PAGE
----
Published: April 8, 2020  Updated: April 8, 2020 at 12:06 pm EST

One-third of renters in America were unable to pay their April rent, bringing to light the scope of the economic impact that the Coronavirus is taking on the average American. Data released by the National Multifamily Housing Council and a consortium of real-estate data providers are scheduled to issue a report on Wednesday regarding the toll that the Coronavirus has had on the economy.

Only sixty-nine percent of tenants paid their rent between April 1st-5th, compared with eighty-one percent in the first week of March and eighty-two percent in April 2019. The count includes renters who only made partial payments. Regardless, some tenants will be protected, temporarily, from eviction by a patchwork of federal and local laws.

However, the crisis will impact not only the tenant but also the loan servicers as well in the coming months. Some real-estate operators and analysts have expressed concern that unpaid rent could set off a chain of events that first cause commercial mortgage defaults, zapping investments in bonds backed by those mortgages.

The federal government has agreed to let apartment building owners with government-backed mortgages defer their mortgage payments, and the Federal Reserve also said it would buy up bonds tied to individual multi-family loans.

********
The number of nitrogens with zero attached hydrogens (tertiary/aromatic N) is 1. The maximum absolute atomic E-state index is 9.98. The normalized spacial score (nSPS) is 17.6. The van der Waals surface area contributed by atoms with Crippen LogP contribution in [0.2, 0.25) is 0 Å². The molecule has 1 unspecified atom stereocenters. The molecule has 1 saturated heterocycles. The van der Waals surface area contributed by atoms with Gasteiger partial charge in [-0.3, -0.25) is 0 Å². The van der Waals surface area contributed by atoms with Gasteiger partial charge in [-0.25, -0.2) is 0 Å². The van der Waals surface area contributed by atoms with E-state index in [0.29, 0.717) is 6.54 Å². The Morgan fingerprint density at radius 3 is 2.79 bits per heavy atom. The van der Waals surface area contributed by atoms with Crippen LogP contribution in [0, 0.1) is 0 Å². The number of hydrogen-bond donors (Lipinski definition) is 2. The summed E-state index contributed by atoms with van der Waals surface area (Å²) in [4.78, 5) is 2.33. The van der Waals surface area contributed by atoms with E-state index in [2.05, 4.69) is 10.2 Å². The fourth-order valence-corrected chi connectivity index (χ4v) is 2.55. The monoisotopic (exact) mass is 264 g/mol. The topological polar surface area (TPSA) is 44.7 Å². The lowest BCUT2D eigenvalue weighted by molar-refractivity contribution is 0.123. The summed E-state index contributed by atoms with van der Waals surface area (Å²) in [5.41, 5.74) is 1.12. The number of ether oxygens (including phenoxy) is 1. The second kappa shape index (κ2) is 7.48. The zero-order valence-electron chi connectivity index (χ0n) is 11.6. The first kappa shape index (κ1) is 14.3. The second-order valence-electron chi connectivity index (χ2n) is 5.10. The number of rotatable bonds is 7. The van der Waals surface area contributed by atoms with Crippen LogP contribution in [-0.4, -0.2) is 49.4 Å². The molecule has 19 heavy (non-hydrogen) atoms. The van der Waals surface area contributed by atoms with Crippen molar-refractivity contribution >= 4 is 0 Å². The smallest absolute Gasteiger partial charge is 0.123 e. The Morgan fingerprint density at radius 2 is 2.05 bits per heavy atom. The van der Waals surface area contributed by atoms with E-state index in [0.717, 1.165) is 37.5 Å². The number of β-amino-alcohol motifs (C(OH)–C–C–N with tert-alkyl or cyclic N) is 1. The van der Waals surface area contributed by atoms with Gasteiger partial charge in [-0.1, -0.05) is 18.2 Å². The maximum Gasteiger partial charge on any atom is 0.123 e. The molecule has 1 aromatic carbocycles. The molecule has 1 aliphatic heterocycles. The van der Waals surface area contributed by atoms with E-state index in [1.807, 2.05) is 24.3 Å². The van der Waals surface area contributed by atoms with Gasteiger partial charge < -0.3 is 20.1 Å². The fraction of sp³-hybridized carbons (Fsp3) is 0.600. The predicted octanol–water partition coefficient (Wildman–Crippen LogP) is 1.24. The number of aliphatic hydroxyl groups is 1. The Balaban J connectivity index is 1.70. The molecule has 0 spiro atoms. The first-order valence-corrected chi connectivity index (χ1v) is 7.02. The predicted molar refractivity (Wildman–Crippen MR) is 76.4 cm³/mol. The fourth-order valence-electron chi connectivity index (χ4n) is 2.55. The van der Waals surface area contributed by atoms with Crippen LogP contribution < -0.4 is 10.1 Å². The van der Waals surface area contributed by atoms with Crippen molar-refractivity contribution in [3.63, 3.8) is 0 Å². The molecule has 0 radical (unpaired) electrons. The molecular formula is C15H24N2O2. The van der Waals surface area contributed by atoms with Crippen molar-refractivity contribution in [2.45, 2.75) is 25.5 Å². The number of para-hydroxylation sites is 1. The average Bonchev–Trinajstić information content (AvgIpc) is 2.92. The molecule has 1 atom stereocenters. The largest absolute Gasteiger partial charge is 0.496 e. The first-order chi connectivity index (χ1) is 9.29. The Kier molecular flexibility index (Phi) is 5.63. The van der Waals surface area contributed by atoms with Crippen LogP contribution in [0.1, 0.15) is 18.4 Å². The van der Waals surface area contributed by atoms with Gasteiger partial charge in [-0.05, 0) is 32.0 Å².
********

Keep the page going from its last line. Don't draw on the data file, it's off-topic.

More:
However, those measures don’t cover loans held by banks without a government guarantee. Less than one-third of U.S rental units are federally financed and covered by protections in last month’s stimulus package.

In addition to the data released by the NMHC regarding unpaid rent, another report details that more than fifty-percent of construction on multi-family housing units has been delayed.

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Fifty-five percent of firms with ongoing projects said they were already facing delays when surveyed between March 27 and April. As yet, 42% of construction firms surveyed report no delays, with 3% offering no opinion, according to the NMHC, which surveyed 135 companies.

The scope of the economic impact has yet to be fully identified; however, the delays regarding construction is similar to what was witnessed during the 2008 financial crisis, according to a Q&A with Paula Cino, vice president of construction, development and land use policy, and Caitlin Walter, vice president of research, about the survey and what might be ahead for the multi-family construction landscape.

Works Cited

Colin Dunn. “NMHC Rent Payment Tracker Finds 12 Percentage Point Decrease in Share of Apartment Households that Paid Rent by April 5.” Daily Journal. . (2020): . .

Will Parker. “Nearly a Third of U.S. Apartment Renters Didn’t Pay April Rent.” Wall Street Journal. . (2020): . .

Keith Loria. “COVID Survey: Q&A With NMHC on “Off the Charts” Concerns .” Commercial Observer. . (2020): . .

Dees Stribling. “Delays Hit More Than 50% Of Apartment Construction Firms.” BisNow. . (2020): . .

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